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L.A. Gay Center
Responds to Prop. 8 Criticism

L.A. Gay Center
Responds to Prop. 8 Criticism


In the December 16 edition of The Advocate, writer Ben Ehrenreich analyzed the differing opinions of why Prop. 8 passed at the polls in his article, "Anatomy of a Failed Campaign." Los Angeles Gay and Lesbian Center chief public affairs officer Jim Key responds to the criticisms raised by that article.

One might get the impression from the Advocate's article, "Anatomy of a Failed Campaign," that the effort to defeat Proposition 8 was run out of a small room with five chairs filled by a cabal of gay and lesbian leaders who started meeting a few weeks before the November election, blissfully unaware of the magnitude of the challenge they faced. The story paints a picture of leaders "inexperienced" at political campaigns, who sought no outside counsel, professional or amateur, and who didn't take the challenge seriously until it was too late.

This may be a compelling narrative, but unfortunately, it is utterly incorrect and disregards the facts.

The No on 8 campaign was led by a Campaign Committee of LGBT and allied organizations -- a committee that grew to exceed 100 members. In turn, that committee empowered an Executive Committee of leaders from more than 15 state and national groups, including the Human Rights Campaign, the National Gay and Lesbian Task Force, the American Civil Liberties Union, Planned Parenthood, the Gay and Lesbian Alliance Against Defamation, API Equality, Bienestar, the California Teachers Association, and the Service Employees International Union as well as Dennis Herrera, the San Francisco city attorney, among others.

Throughout the six month No on 8 campaign, both the Campaign Committee and the Executive Committee met weekly, while in the final weeks a smaller "mini-executive committee" met daily. The campaign not only put together by far the largest field operation ever assembled for an antigay ballot initiative, by Election Day it had raised more than six times the largest amount ever been raised in such a fight.

Moreover, the article fails to mention the campaign's senior professional consultants, who were integrally involved. They included Steve Smith, the senior consultant, who has run multiple successful California ballot measure campaigns; Celinda Lake, who has done voter research on LGBT issues across the country for more than 15 years; Maggie Linden (media), a senior vice president at Ogilvy Worldwide; and Kimberly Ray (finance), who has led fundraising on multiple campaigns from the Presidential level on down.

Organizing efforts began long before the official No on 8 campaign had been launched: the L.A. Gay and Lesbian Center, the Task Force, EQCA, NCLR, HRC, and other organizations began to organize and build coalitions nearly four years ago. By July of 2008, when the LDS Church began to build its organizing machine, thousands of volunteers who had been mobilized five months earlier in the "decline to sign" campaign had already been in the field, educating and identifying supportive voters.

A myth seems to have to taken hold that campaign leaders were lulled into complacency by early polls that showed the proposition failing by wide margins. On the contrary; campaign leaders always knew this was an uphill battle, both because our community has never won an antimarriage ballot measure and because of the results of internal polling.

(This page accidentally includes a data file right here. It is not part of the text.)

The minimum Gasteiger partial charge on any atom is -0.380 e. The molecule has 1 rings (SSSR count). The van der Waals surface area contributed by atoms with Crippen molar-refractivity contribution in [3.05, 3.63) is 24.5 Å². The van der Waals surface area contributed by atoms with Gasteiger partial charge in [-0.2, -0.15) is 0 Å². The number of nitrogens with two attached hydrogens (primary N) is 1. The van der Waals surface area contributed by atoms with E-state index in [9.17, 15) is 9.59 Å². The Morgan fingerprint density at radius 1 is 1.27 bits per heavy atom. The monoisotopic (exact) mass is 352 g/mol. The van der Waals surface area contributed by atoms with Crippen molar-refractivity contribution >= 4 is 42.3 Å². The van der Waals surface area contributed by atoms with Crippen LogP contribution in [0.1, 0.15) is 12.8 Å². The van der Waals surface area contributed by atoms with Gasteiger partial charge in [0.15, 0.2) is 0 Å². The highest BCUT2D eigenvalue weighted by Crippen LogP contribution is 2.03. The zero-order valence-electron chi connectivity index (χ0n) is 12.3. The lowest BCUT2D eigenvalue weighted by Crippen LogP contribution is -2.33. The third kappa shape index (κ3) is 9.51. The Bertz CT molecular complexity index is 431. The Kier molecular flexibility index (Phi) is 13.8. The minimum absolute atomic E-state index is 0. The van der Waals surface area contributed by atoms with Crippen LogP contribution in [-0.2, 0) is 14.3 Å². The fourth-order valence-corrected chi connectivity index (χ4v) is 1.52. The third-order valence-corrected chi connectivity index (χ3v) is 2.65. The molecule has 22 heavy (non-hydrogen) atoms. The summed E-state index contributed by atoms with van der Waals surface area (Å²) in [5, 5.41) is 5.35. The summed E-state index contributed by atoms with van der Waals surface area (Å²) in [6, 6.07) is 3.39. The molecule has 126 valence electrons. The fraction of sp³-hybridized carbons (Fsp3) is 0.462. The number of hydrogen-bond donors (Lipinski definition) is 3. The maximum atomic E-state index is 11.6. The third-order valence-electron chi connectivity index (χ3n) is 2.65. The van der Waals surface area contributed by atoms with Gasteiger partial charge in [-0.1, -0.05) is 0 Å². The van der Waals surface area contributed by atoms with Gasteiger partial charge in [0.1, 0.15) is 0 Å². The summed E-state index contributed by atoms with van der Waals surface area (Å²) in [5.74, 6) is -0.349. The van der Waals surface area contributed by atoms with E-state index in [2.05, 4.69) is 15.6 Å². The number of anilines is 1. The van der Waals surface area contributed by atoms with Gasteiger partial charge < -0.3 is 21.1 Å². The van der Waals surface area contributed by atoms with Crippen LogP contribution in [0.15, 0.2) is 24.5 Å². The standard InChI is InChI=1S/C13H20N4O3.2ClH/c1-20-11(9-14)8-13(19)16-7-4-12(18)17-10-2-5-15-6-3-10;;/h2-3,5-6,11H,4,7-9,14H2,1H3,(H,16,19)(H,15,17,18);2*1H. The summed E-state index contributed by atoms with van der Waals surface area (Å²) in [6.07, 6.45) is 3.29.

From the very beginning, the campaign's internal polls showed an evenly split electorate (40% on each side) with 20% undecided. They consistently showed the initiative passing, sometimes by significant margins. Yet external polls, widely reported by the press, showed the no vote artificially high. This seemed to contribute to complacency among prospective campaign donors, causing an August and September stall in No on 8 fund-raising efforts -- all while the Yes on 8 fund-raising soared.

There are legitimate questions to be raised about the advertising campaign, but two points are central here: First, the lack of early fund-raising success had a detrimental effect on the ability to set the tone for the campaign and combat the opposition's early ads. Second, ads that focus on what is deemed important to one group tend to have adverse or unintended effects on other groups. The ads were targeted -- based on extensive research -- to persuadable "undecideds," and this ultimately was where the election would be won or lost.

The outcome of the election is a source of anger, frustration and sadness to everyone who cares about equality -- in California and throughout the world -- and to none so much as those who spent months and months working to defeat the initiative.

We are hopeful that the California supreme court will act courageously to ensure that a very small margin of voters does not deny equal rights under the law to a targeted minority community. In the meantime, an objective in-depth analysis of all aspects of the campaign (led by a professional firm external to the campaign organization) will be conducted in the near future. We hope this analysis will lead to a constructive discussion about the failures and successes of the campaign, and, more important, lay the groundwork for a successful effort to overturn Proposition 8 should the courts fail to do so in the coming months.

Click here to read The Advocate article "Anatomy of a Failed Campaign."

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